74. Memorandum From Secretary of State Vance to President Carter 1

[Omitted here are items unrelated to the Horn of Africa.]

3. Situation in the Ogaden—The military situation in the Ogaden is as follows:

—The Somali troop withdrawal is virtually complete;

—We have no evidence of Ethiopian or Cuban attacks on withdrawing Somali troops, insurgents or Ogadeni civilians;

—No invasion of Somali territory has occurred, and there is evidence that the Cubans have orders to respect the border.2

4. The Horn—There were a number of developments bearing on the Horn:

—The Somali Ambassador told me this evening that there has been a Soviet offer to Somalia and that it is important for Siad to have a better idea of our intentions.3 I informed him of your desire to send an emissary—Dick Moose—to discuss these matters directly with Siad.4 The Ambassador seemed highly pleased by this proposal.

—We do not yet have agrement for our Ambassador to Ethiopia, and have requested early action through a letter to Mengistu from David Aaron. The Yugoslavs have also intervened in our behalf.5

Waldheim has informed me that the Ethiopian Permanent Representative in New York recommended to his government that it respond [Page 195] favorably to a request by the UN High Commissioner for Refugees for access to the Ogaden. We are informing the High Commissioner that we will assist his efforts in every way possible.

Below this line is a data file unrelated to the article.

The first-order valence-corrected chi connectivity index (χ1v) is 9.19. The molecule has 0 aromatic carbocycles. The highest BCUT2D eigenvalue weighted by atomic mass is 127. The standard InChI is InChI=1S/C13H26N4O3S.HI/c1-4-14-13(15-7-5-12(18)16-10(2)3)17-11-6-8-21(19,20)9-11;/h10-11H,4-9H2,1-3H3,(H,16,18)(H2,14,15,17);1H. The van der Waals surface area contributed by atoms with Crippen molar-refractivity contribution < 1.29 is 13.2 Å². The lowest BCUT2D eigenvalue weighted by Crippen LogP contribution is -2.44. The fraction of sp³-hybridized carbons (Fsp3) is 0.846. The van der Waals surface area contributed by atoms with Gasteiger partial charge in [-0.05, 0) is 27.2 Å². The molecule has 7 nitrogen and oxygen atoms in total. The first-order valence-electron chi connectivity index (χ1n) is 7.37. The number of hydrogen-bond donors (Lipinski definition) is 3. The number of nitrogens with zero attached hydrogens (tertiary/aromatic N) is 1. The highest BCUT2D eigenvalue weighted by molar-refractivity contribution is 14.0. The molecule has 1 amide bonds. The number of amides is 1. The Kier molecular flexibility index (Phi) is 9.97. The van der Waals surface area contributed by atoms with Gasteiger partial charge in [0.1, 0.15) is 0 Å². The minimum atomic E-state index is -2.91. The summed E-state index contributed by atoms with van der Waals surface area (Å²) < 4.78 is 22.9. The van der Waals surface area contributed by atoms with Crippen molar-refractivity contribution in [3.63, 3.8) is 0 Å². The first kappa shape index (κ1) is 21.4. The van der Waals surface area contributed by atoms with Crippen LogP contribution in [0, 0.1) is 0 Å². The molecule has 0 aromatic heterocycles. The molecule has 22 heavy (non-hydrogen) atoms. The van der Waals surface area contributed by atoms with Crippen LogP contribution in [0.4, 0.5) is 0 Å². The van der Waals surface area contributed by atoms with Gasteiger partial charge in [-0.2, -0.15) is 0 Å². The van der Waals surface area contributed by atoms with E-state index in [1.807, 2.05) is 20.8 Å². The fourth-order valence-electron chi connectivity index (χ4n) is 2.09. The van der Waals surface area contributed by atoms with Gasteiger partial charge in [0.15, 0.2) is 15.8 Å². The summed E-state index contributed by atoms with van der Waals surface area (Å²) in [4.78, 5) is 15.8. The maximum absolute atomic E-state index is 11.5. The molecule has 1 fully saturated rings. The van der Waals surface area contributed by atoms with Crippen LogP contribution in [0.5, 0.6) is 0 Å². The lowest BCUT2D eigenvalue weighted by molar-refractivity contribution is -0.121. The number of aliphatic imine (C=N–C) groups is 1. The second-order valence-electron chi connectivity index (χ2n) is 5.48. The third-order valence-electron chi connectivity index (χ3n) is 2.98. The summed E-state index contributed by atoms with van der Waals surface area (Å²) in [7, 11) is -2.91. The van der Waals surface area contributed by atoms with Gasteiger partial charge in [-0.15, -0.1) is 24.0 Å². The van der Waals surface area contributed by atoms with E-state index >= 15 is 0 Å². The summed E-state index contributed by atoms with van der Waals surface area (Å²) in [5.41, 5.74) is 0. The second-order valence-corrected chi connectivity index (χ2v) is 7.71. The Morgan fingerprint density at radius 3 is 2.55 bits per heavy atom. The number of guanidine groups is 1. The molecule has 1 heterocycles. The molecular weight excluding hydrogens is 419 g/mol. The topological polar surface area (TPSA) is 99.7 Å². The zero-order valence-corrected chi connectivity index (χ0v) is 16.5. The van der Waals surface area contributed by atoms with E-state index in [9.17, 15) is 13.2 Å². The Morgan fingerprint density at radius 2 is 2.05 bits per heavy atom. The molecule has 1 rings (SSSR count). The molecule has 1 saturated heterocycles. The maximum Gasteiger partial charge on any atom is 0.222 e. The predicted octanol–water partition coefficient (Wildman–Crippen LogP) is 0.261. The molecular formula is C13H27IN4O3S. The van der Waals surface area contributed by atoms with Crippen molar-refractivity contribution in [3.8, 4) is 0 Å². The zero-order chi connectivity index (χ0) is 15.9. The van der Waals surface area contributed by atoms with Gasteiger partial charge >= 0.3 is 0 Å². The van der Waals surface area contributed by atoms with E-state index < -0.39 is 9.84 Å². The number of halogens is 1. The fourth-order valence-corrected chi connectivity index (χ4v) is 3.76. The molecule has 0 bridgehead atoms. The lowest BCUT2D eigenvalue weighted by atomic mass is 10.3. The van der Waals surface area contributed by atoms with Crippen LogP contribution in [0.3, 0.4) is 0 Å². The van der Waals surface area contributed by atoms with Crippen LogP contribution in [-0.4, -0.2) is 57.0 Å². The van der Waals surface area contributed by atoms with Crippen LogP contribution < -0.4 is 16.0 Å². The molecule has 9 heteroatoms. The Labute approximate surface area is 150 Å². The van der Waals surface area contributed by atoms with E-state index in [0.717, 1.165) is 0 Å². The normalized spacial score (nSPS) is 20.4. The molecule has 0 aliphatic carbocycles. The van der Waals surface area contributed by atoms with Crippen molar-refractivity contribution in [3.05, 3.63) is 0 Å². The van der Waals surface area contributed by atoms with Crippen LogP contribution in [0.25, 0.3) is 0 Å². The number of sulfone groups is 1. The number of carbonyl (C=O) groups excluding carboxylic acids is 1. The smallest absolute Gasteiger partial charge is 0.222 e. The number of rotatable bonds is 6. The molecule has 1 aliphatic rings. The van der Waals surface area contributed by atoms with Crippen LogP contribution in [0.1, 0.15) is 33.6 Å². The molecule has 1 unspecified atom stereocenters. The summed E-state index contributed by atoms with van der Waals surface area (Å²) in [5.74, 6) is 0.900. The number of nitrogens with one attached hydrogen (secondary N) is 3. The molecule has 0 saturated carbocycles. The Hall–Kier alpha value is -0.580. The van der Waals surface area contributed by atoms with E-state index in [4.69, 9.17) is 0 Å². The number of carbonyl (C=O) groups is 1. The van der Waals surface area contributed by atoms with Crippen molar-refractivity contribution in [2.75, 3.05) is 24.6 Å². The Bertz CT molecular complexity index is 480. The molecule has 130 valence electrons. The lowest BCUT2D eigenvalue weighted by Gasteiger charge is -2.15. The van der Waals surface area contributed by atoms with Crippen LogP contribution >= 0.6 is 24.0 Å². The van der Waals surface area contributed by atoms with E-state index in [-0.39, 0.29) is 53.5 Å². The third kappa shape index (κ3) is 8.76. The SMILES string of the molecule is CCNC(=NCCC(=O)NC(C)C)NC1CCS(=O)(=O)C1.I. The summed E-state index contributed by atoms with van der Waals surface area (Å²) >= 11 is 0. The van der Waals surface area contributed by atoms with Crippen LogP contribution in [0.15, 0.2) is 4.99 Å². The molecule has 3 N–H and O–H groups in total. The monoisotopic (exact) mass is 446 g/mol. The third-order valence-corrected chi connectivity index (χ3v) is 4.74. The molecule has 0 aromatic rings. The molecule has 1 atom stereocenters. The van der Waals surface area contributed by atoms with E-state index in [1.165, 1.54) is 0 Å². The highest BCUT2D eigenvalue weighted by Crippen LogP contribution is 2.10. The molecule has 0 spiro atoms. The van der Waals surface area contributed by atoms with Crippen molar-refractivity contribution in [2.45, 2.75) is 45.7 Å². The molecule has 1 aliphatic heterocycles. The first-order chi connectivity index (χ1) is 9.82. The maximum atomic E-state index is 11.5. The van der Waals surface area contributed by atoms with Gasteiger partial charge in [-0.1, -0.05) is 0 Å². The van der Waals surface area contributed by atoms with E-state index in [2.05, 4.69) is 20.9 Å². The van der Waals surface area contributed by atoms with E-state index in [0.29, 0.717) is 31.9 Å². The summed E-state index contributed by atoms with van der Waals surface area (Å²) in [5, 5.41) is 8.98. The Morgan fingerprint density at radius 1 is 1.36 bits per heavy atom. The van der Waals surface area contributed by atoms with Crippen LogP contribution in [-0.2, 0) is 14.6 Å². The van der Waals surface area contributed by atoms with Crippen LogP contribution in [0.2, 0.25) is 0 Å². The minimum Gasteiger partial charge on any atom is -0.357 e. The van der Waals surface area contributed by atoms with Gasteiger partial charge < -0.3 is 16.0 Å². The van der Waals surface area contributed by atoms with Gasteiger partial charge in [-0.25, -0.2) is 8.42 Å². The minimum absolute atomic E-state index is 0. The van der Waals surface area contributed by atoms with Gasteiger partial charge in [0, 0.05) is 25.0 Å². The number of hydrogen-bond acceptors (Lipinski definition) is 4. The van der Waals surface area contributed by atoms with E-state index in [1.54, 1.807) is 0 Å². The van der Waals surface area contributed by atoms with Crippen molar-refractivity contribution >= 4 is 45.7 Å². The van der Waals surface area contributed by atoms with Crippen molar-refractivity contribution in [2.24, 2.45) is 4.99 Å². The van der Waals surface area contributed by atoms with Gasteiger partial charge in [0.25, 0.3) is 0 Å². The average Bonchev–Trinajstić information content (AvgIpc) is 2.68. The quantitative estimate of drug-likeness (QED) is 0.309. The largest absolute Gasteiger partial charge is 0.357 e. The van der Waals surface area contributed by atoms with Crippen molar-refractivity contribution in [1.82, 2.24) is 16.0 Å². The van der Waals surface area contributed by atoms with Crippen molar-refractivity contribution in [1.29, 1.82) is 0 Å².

—The Military Survey Team to Kenya departs for Nairobi tomorrow to follow-up on the Kenyans’ request for our security assistance.

[Omitted here are items unrelated to the Horn of Africa.]

  1. Source: Carter Library, Plains File, Subject File, Box 13, State Department Evening Reports, 3/78. Secret. The President initialed and wrote “Cy” in the upper right corner.
  2. Carter wrote “good” in the left margin.
  3. In telegram 67382 to Mogadiscio, March 16, the Department reported on the details of this meeting. (National Archives, RG 59, Central Foreign Policy File, D780116–0474)
  4. Carter wrote “Expedite” in the left margin.
  5. In telegram 1176 from Addis Ababa, March 13, the Embassy reported that the Yugoslav Ambassador had met with Feleke and delivered Aaron’s letter. Feleke claimed that “bureaucratic” delays were holding up the agrément for a new U.S. Ambassador. (National Archives, RG 59, Central Foreign Policy File, D780112–0076)